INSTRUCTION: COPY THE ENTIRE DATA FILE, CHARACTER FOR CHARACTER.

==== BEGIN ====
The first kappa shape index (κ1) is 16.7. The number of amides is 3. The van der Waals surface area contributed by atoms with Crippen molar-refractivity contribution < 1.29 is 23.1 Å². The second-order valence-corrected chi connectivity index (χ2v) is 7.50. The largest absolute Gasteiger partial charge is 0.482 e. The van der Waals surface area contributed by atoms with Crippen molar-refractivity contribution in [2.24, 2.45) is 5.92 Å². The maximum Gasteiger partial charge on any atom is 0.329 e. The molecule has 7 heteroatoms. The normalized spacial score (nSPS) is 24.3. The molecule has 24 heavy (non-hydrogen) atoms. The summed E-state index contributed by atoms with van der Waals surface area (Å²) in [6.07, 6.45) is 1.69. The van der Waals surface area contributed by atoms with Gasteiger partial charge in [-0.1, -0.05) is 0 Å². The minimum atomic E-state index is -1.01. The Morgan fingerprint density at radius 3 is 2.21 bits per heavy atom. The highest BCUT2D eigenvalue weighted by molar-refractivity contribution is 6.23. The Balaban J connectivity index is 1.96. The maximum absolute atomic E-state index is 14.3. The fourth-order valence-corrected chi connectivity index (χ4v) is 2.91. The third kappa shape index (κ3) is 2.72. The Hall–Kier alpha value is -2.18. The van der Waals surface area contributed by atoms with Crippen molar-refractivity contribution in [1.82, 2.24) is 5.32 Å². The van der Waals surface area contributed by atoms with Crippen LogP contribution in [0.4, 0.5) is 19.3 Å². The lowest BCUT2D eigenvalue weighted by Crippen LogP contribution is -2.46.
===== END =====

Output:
The first kappa shape index (κ1) is 16.7. The number of amides is 3. The van der Waals surface area contributed by atoms with Crippen molar-refractivity contribution < 1.29 is 23.1 Å². The second-order valence-corrected chi connectivity index (χ2v) is 7.50. The largest absolute Gasteiger partial charge is 0.482 e. The van der Waals surface area contributed by atoms with Crippen molar-refractivity contribution in [2.24, 2.45) is 5.92 Å². The maximum Gasteiger partial charge on any atom is 0.329 e. The molecule has 7 heteroatoms. The normalized spacial score (nSPS) is 24.3. The molecule has 24 heavy (non-hydrogen) atoms. The summed E-state index contributed by atoms with van der Waals surface area (Å²) in [6.07, 6.45) is 1.69. The van der Waals surface area contributed by atoms with Gasteiger partial charge in [-0.1, -0.05) is 0 Å². The minimum atomic E-state index is -1.01. The Morgan fingerprint density at radius 3 is 2.21 bits per heavy atom. The highest BCUT2D eigenvalue weighted by molar-refractivity contribution is 6.23. The Balaban J connectivity index is 1.96. The maximum absolute atomic E-state index is 14.3. The fourth-order valence-corrected chi connectivity index (χ4v) is 2.91. The third kappa shape index (κ3) is 2.72. The Hall–Kier alpha value is -2.18. The van der Waals surface area contributed by atoms with Crippen molar-refractivity contribution in [1.82, 2.24) is 5.32 Å². The van der Waals surface area contributed by atoms with Crippen LogP contribution in [0.4, 0.5) is 19.3 Å². The lowest BCUT2D eigenvalue weighted by Crippen LogP contribution is -2.46.